A twice-a-week routine of high-intensity interval training shows a marked effect on fitness and overall wellbeing in people over 70, according to a new study.
Regular cardio sessions centered around short bursts of intense workouts, broken up by brief rest periods, can help us stay healthier for longer, according to researchers at the Norwegian University of Science and Technology.
When the 5 year study began in 2012, researchers called it Generation 100, and randomly divided healthy participants into three different training groups.
One group was assigned to high-intensity interval training (HIIT) using the 4X4 method twice a week—doing 4 minutes of 85-95% maximum heart rate aerobic exercise and 4 minutes of 60% maximum heart rate for 4 rounds. Group two was instructed to train at a steady, moderate intensity for 50 minutes. The participants could choose whether they wanted to train on their own or participate in group training with instructors.
The third group, the control group, was advised to exercise according to the Norwegian health authorities’ recommendations. This group was not offered organized training under the auspices of Generation 100, but was called in for regular health checks and fitness assessments.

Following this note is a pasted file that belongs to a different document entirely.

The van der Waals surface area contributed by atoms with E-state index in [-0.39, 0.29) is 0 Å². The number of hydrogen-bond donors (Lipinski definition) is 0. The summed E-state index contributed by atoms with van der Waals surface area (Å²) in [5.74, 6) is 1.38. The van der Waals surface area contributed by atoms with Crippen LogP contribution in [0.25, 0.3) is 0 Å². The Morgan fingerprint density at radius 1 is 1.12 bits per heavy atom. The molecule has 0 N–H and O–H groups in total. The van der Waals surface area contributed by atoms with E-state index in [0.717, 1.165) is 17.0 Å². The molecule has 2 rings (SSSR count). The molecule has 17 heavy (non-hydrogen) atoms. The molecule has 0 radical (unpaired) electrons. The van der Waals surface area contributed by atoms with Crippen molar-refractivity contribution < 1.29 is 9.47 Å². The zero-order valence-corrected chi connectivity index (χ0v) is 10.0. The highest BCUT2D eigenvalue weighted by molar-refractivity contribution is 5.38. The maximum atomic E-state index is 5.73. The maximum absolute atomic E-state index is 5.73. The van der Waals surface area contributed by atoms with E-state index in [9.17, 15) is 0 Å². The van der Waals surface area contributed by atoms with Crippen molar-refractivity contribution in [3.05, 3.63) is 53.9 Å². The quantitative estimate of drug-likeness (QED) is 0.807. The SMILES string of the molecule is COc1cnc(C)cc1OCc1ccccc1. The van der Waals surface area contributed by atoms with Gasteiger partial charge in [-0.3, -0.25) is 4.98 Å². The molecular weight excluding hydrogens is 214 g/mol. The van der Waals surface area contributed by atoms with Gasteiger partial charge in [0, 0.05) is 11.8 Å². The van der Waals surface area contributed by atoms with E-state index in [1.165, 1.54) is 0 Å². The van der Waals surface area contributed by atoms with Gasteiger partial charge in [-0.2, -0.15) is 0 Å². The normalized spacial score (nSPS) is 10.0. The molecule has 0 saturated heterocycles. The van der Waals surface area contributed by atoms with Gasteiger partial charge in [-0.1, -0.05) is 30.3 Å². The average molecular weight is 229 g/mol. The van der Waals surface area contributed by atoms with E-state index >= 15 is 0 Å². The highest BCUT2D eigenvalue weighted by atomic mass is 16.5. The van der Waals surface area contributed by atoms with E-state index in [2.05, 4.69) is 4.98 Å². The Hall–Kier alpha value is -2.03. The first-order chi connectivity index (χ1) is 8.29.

“First of all, I have to say that exercise in general seems to be good for the health of the elderly. And our study results show that on top of that, training regularly at high intensity has an extra positive effect,” says Dorthe Stensvold, a professor in the university’s Cardiac Exercise Research Group.
“Both physical and mental quality of life were better in the high-intensity group after five years than in the other two groups. High-intensity interval training also had the greatest positive effect on fitness,” according to Stensvold.
But does this kind of exercise prolong life to a greater extent than moderate exercise?
It would seem so. “In the interval training group, 3% of the participants had died after five years. The percentage was 6% in the moderate group. The difference is not statistically significant, but the trend is so clear that we believe the results give good reason to recommend high-intensity training for the elderly,” Stensvold explains.
The study also found that age has the least effect on fitness level for people who exercise regularly at high intensity. This group had a drop in fitness of 5% over ten years. By comparison, fitness levels dropped by 9% individuals who exercised regularly but not at high intensity. Those who were physically inactive lost as much as 16% of their physical conditioning over ten years.
It sounds like it’s time to practice those jump lunges.
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